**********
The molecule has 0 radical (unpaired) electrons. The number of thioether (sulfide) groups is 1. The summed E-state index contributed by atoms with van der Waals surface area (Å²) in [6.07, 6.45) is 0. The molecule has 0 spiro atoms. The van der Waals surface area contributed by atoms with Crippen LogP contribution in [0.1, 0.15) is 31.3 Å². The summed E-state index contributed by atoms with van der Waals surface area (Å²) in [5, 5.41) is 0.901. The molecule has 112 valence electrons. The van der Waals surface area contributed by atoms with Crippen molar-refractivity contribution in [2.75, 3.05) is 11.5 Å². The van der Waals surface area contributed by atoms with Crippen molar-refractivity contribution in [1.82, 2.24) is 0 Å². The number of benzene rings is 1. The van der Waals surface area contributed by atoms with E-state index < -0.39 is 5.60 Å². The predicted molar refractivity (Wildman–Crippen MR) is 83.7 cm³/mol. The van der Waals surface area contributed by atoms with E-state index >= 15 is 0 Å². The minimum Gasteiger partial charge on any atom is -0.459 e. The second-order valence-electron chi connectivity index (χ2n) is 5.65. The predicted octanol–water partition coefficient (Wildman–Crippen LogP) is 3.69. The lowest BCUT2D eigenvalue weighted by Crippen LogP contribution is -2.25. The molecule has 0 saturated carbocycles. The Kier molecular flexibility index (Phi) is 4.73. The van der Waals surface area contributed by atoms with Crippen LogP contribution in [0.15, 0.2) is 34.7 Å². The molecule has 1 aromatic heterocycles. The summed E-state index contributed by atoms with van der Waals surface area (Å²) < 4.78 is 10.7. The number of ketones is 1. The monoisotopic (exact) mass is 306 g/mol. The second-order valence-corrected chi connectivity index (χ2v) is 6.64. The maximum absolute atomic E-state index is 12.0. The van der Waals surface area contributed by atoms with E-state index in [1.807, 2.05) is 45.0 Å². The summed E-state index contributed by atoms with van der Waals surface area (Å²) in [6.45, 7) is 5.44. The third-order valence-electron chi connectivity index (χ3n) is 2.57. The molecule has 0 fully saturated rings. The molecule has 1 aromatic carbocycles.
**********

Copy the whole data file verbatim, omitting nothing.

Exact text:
The molecule has 0 radical (unpaired) electrons. The number of thioether (sulfide) groups is 1. The summed E-state index contributed by atoms with van der Waals surface area (Å²) in [6.07, 6.45) is 0. The molecule has 0 spiro atoms. The van der Waals surface area contributed by atoms with Crippen LogP contribution in [0.1, 0.15) is 31.3 Å². The summed E-state index contributed by atoms with van der Waals surface area (Å²) in [5, 5.41) is 0.901. The molecule has 112 valence electrons. The van der Waals surface area contributed by atoms with Crippen molar-refractivity contribution in [2.75, 3.05) is 11.5 Å². The van der Waals surface area contributed by atoms with Crippen molar-refractivity contribution in [1.82, 2.24) is 0 Å². The number of benzene rings is 1. The van der Waals surface area contributed by atoms with E-state index < -0.39 is 5.60 Å². The predicted molar refractivity (Wildman–Crippen MR) is 83.7 cm³/mol. The van der Waals surface area contributed by atoms with E-state index >= 15 is 0 Å². The minimum Gasteiger partial charge on any atom is -0.459 e. The second-order valence-electron chi connectivity index (χ2n) is 5.65. The predicted octanol–water partition coefficient (Wildman–Crippen LogP) is 3.69. The lowest BCUT2D eigenvalue weighted by Crippen LogP contribution is -2.25. The molecule has 0 saturated carbocycles. The Kier molecular flexibility index (Phi) is 4.73. The van der Waals surface area contributed by atoms with Crippen LogP contribution in [0.15, 0.2) is 34.7 Å². The molecule has 1 aromatic heterocycles. The summed E-state index contributed by atoms with van der Waals surface area (Å²) < 4.78 is 10.7. The number of ketones is 1. The monoisotopic (exact) mass is 306 g/mol. The second-order valence-corrected chi connectivity index (χ2v) is 6.64. The maximum absolute atomic E-state index is 12.0. The van der Waals surface area contributed by atoms with E-state index in [1.807, 2.05) is 45.0 Å². The summed E-state index contributed by atoms with van der Waals surface area (Å²) in [6.45, 7) is 5.44. The third-order valence-electron chi connectivity index (χ3n) is 2.57. The molecule has 0 fully saturated rings. The molecule has 1 aromatic carbocycles.